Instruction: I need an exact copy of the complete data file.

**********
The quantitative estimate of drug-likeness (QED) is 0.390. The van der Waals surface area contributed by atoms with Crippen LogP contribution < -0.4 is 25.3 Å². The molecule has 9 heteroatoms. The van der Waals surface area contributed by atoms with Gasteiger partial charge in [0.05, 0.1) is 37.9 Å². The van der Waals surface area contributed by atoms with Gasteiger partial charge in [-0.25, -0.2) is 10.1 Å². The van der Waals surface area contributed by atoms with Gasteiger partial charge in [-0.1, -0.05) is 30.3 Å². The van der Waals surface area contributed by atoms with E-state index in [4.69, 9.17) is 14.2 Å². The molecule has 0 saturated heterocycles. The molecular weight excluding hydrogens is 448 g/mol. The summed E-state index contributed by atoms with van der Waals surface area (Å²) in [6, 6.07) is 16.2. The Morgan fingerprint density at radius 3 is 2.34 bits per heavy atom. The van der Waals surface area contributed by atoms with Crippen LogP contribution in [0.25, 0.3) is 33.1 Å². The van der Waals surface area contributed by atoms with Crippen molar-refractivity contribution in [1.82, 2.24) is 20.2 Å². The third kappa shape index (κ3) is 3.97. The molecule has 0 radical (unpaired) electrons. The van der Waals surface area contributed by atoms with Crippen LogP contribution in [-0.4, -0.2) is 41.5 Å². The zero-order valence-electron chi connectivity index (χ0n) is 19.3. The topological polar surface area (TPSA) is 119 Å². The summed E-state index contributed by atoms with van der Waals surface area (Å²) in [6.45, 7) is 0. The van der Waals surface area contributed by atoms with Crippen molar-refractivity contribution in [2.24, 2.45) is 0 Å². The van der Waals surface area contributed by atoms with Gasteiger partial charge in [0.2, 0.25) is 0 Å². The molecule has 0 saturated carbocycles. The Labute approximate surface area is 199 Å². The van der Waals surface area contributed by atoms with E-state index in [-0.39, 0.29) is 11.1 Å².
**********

The quantitative estimate of drug-likeness (QED) is 0.390. The van der Waals surface area contributed by atoms with Crippen LogP contribution < -0.4 is 25.3 Å². The molecule has 9 heteroatoms. The van der Waals surface area contributed by atoms with Gasteiger partial charge in [0.05, 0.1) is 37.9 Å². The van der Waals surface area contributed by atoms with Gasteiger partial charge in [-0.25, -0.2) is 10.1 Å². The van der Waals surface area contributed by atoms with Gasteiger partial charge in [-0.1, -0.05) is 30.3 Å². The van der Waals surface area contributed by atoms with E-state index in [4.69, 9.17) is 14.2 Å². The molecule has 0 saturated heterocycles. The molecular weight excluding hydrogens is 448 g/mol. The summed E-state index contributed by atoms with van der Waals surface area (Å²) in [6, 6.07) is 16.2. The Morgan fingerprint density at radius 3 is 2.34 bits per heavy atom. The van der Waals surface area contributed by atoms with Crippen LogP contribution in [0.25, 0.3) is 33.1 Å². The van der Waals surface area contributed by atoms with Crippen molar-refractivity contribution in [1.82, 2.24) is 20.2 Å². The third kappa shape index (κ3) is 3.97. The molecule has 0 radical (unpaired) electrons. The van der Waals surface area contributed by atoms with Crippen LogP contribution in [-0.4, -0.2) is 41.5 Å². The zero-order valence-electron chi connectivity index (χ0n) is 19.3. The topological polar surface area (TPSA) is 119 Å². The summed E-state index contributed by atoms with van der Waals surface area (Å²) in [6.45, 7) is 0. The van der Waals surface area contributed by atoms with Crippen molar-refractivity contribution in [2.24, 2.45) is 0 Å². The van der Waals surface area contributed by atoms with Gasteiger partial charge in [0.2, 0.25) is 0 Å². The molecule has 0 saturated carbocycles. The Labute approximate surface area is 199 Å². The van der Waals surface area contributed by atoms with E-state index in [-0.39, 0.29) is 11.1 Å².